Osborne Clarke opens training contracts to overseas students after tribunal ruling

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  • I feel sorry for firms having to deal with the new immigration laws! I dare anyone to have a look through the new points-based criteria and see what they make of it..... I don't think the UKBA has put any thought whatsoever into how the legal industry works.

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  • This is a bizarre situation OC must find itself in. How can the tribunal find against the firm when the UK Border Agency has made it more difficult for firms to get work permits for overseas trainees? It would be good fort the UKBA to offer some clarity on this.

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  • Under the Immigration Highly skilled Tier 1 scheme, you will notice that being a solicitor you score zero point and being a barrister you get 35 points. if you do only the LPC or BVC, you get zero point but if you do an LLM, you get 35 points. Does that mean LLM is better than an LPC/BVC? Does that mean solicitors are less skilful than barristers? Its high time the SRA and Bar council steps in and explain to these unskilled home office officers that the legal industry is a skilful industry and the hard work we have to put in to get qualified and how much scrutiny and rigid competition there is to get a training contract or pupillage !

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  • I have an LL.M. and did the LSFE in the year before it became the LPC. The point of an LL.M. is that it is a masters - continued education beyond the initial degree level. The LPC or BVC are not those. They are foundation courses. And no, they don't qualify for Tier 1 nor should they. (And yes, I have a Tier 1.) The new Tier 1s are not designed for trainees in any profession, and discussion of them is not relevant here. Tier 2 or other provisions may be more appropriate.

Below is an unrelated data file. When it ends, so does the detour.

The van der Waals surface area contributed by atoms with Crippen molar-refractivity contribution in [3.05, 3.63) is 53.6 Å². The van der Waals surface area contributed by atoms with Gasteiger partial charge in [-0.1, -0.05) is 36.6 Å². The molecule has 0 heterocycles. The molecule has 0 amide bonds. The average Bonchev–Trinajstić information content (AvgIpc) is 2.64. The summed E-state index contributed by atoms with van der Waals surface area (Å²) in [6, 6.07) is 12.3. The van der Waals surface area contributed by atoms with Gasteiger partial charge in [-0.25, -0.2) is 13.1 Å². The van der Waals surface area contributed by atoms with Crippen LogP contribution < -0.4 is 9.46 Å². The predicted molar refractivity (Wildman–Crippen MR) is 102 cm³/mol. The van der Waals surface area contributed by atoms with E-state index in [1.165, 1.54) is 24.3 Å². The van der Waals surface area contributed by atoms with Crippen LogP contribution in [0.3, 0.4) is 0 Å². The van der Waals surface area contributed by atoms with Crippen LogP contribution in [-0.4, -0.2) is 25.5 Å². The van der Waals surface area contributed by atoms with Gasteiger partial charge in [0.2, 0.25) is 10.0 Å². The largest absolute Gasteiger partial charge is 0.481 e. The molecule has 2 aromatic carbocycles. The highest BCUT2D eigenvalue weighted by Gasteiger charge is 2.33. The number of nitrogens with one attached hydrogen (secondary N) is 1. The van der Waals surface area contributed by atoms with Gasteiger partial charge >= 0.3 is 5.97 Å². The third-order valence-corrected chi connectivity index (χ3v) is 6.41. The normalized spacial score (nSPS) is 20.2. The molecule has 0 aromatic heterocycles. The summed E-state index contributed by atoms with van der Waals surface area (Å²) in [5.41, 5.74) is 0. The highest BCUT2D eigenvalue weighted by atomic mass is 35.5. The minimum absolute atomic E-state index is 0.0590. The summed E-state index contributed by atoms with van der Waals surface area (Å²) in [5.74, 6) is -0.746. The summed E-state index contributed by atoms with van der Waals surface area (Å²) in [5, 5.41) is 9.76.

I do think OC was handed a raw deal here. Judging by how many trainee applications are currently being refused by sheer numbers, under the old regime I would have thought they'd have an argument, although maybe they should not have automatically rejected, but noted that they were not able to sponsor for a work visa (there could be other arrangements made). It will be interesting to see how the new rules apply.

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  • The good thing is that it is not compulsory to have a Masters Degree to get a Tier 1 visa. The rules state that you need either a Masters Degree OR a professional qualification. A professional qualification could be a Barrister or solicitor. Anne: BVC and LPC are NOT foundation courses, but rather post graduate diploma in law which leads to professional qualification after pupillage or training contract. A barrister at law with 3 yrs pqe will definitely qualify even without a masters degree. Graham is quite right about the discrepancies of the UKBA.

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  • In all likelihood this will just mean the firm allows overseas students to apply but once the applications are received they'll go in the bin.
    Realistically there's no reason why a firm would need to consider overseas applicants when they've plenty of people from the UK and Europe that are looking for training contracts.

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  • I am totally behind OC. They have been placed in an awkward position and certainly should not be viewed unfavourably because of this. I think it is admirable that they want to recruit from the UK/EEA pool of talent. As if UK law students didn't have enough competition, they are now going to be up against Ivy League candidates etc...

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  • I have bitter experience of the reverse situation. I was offered a post to *re*qualify in another jurisdiction by a very enlightened firm but was refused a work permit on the grounds that I would have to go through a training contract first and there was no shortage of applicants for such positions (even if they were not already qualified and experienced elsewhere).

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  • Are there many overseas applicants for training contracts in England? It's not just OC that asks about work permits either, virtually every firm that uses applications forms as part of their recruitment process asks about this.

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  • FourChavsRollAroundInTheGrass, you obviously know little about large law firms - the UK market is shrinking and UK firms are increasingly focussed on foriegn markets - hence the need to recruit foreigner irrespective of the number of UK/EU candidates who apply

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